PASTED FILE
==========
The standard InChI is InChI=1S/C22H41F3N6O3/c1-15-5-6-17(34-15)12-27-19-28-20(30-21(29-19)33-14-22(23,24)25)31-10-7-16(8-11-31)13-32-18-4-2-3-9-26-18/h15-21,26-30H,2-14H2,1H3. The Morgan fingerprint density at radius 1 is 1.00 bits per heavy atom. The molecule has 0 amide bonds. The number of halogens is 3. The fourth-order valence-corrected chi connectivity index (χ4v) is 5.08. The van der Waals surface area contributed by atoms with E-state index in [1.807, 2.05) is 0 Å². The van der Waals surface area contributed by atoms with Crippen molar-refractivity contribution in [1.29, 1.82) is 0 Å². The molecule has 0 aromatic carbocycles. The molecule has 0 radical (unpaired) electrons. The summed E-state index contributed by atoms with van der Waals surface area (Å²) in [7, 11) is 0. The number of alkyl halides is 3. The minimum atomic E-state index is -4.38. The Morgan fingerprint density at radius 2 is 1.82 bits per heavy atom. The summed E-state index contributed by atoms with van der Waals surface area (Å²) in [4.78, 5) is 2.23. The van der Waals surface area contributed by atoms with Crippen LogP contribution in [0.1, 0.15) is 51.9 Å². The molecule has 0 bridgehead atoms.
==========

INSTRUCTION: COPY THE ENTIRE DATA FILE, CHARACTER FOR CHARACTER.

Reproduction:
The standard InChI is InChI=1S/C22H41F3N6O3/c1-15-5-6-17(34-15)12-27-19-28-20(30-21(29-19)33-14-22(23,24)25)31-10-7-16(8-11-31)13-32-18-4-2-3-9-26-18/h15-21,26-30H,2-14H2,1H3. The Morgan fingerprint density at radius 1 is 1.00 bits per heavy atom. The molecule has 0 amide bonds. The number of halogens is 3. The fourth-order valence-corrected chi connectivity index (χ4v) is 5.08. The van der Waals surface area contributed by atoms with E-state index in [1.807, 2.05) is 0 Å². The van der Waals surface area contributed by atoms with Crippen molar-refractivity contribution in [1.29, 1.82) is 0 Å². The molecule has 0 aromatic carbocycles. The molecule has 0 radical (unpaired) electrons. The summed E-state index contributed by atoms with van der Waals surface area (Å²) in [7, 11) is 0. The number of alkyl halides is 3. The minimum atomic E-state index is -4.38. The Morgan fingerprint density at radius 2 is 1.82 bits per heavy atom. The summed E-state index contributed by atoms with van der Waals surface area (Å²) in [4.78, 5) is 2.23. The van der Waals surface area contributed by atoms with Crippen LogP contribution in [0.1, 0.15) is 51.9 Å². The molecule has 0 bridgehead atoms.